The Chamber of Commerce of New York

Building the City > Steam Fire Engines

During a frigid and windy night in 1835, a ravenous fire swept “like flashes of lightning” from building to building in Lower Manhattan. The wind hurried the conflagration’s progress, while subzero temperatures froze hydrants and hoses. Over the next two weeks, the insatiable flames would burn 674 warehouses and offices – including the Tontine Coffee House, one of the Chamber’s first meeting places, as well as the Merchants Exchange, its current home – and destroy as much as twenty-six million dollars in property and merchandise.

These losses struck hard at the members of the Chamber of Commerce, especially those involved in fire insurance, a business sector that more or less ceased to exist in the City for a generation afterwards. The damage also suggested the inadequacy of the volunteer firefighting companies, which – in the eyes of the merchants – had proven themselves inadequate to their task. Aligned with religious and ethnic identities, the companies were central to workingmen’s politics; many a Tammany sachem got his start by excelling in the two-fisted, bare-knuckled culture of the brigades. But, the merchants hated the system, especially since the volunteers tended to be at least as interested in fighting one another as they were in actually fighting fires.

In the 1850s, the Chamber of Commerce appointed a committee to look into the possibility of acquiring steam fire engines, a recent and promising invention. This seemed like a progressive proposal. After all, as the committee noted, “while the arm of man tires, the devouring [fire] continually gathers strength. It needs then to be opposed by an agent as powerful and unwearying as itself, and the superiority of steam over manual labor, it is believed, may be made to appear as conspicuous and decided in this as in any other way.”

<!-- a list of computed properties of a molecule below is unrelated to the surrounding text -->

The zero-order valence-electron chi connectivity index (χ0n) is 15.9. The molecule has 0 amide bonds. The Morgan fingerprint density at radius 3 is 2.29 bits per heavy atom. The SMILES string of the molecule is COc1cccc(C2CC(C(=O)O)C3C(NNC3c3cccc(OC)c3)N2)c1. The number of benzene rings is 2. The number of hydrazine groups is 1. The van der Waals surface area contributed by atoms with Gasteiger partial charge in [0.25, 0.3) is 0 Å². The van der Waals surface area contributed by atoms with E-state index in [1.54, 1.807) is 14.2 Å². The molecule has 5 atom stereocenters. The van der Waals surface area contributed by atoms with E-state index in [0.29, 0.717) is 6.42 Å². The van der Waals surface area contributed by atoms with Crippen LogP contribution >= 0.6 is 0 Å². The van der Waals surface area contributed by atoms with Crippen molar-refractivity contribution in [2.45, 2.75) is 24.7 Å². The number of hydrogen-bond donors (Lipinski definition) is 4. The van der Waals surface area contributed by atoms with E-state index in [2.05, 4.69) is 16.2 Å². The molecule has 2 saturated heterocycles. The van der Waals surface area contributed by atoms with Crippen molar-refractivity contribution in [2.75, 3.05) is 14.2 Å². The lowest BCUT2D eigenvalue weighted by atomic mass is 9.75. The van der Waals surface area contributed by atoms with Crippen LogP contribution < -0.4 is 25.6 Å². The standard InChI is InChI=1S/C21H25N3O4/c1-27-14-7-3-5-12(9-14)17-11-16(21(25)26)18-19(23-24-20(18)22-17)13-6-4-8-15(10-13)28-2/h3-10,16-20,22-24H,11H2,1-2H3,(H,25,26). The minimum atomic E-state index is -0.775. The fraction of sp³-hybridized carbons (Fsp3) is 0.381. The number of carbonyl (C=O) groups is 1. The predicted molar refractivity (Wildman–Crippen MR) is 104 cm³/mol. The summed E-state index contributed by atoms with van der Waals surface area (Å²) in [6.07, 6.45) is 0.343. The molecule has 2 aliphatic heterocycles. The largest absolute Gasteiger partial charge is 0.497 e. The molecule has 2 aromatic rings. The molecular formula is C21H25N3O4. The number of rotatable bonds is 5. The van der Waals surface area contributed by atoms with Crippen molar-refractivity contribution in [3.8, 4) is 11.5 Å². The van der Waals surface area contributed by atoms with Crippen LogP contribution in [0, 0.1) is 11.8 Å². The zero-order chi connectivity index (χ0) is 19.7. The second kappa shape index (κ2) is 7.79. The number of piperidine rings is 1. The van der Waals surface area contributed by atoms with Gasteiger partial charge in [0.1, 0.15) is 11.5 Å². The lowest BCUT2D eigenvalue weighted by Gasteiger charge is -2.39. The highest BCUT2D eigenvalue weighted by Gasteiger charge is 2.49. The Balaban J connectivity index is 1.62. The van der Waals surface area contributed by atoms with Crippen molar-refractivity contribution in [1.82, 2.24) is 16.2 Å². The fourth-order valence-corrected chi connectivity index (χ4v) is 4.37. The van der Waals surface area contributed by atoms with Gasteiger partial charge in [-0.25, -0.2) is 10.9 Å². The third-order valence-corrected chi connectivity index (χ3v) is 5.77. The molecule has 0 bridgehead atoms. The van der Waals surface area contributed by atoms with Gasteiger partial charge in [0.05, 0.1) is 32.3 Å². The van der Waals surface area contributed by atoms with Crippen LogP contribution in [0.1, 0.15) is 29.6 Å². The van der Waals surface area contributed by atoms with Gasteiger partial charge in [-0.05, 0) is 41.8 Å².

Steam fire engines – each was “essentially a street locomotive … carrying with it a powerful pump – were being used successfully in Cincinnati, Louisville, and New Orleans, and New York was falling behind. The committeemen attended a demonstration of engines built by the firm of Lee & Larned, but a “temporary malfunction” prevented them from seeing what the machines could do. In a separate trial for the city, two steam fire engines propelled themselves three miles in only twenty-five minutes, and then put on an impressive display of discharge. The steam engines could launch water higher, farther, and longer than their human-powered competitors. Adopting these machines was obviously necessary. “The use of them,” declared The Independent, “has been proved efficacious in a marked degree.” The Chamber’s committee was even prepared to help pay for the engines if the city proved stingy.

“Yet, strange to say,” The Independent’s editor continued, “the firemen of this city, as a body, will not allow the use of these steam-engines.” The machines required fewer men and more technical expertise. As such, they were a direct threat to the culture of the volunteer companies, which hindered and sabotaged their steam competitors at every chance. The merchants – whose property was at stake – could not tolereate such behavior  “Surely,” they insisted, “the fire companies do not exist for the benefit of their members, but for the benefit of the city.”



As it turned out, the workingmen of the volunteer brigades were not the only source of annoyance. In 1860, The New York Times ran a stern denunciation of Lee & Larned under the headline, “Jobbery in the Contracts – Failures and Defects in the Engines.” As corrupt as the volunteers had been, the industrialists were at least as bad. The City was overpaying for services and unfairly preventing other firms from competing for the work. “Thus,” the paper complained, “it appears that the most important business of protecting the City against conflagration, like everything else in which our Common Council has any share, has permanently degenerated into an instrument of private plunder.”

Progress marched on, however. By 1862, New York operated fourteen steam fire-engines, and more were on the way. A generation later, Chamber historians concluded that their committee’s recommendation had been vindicated. The adoption of steam engines, they wrote, “has proved eminently useful, and will doubtless be the main reliance hereafter for safety in crowded communities.”

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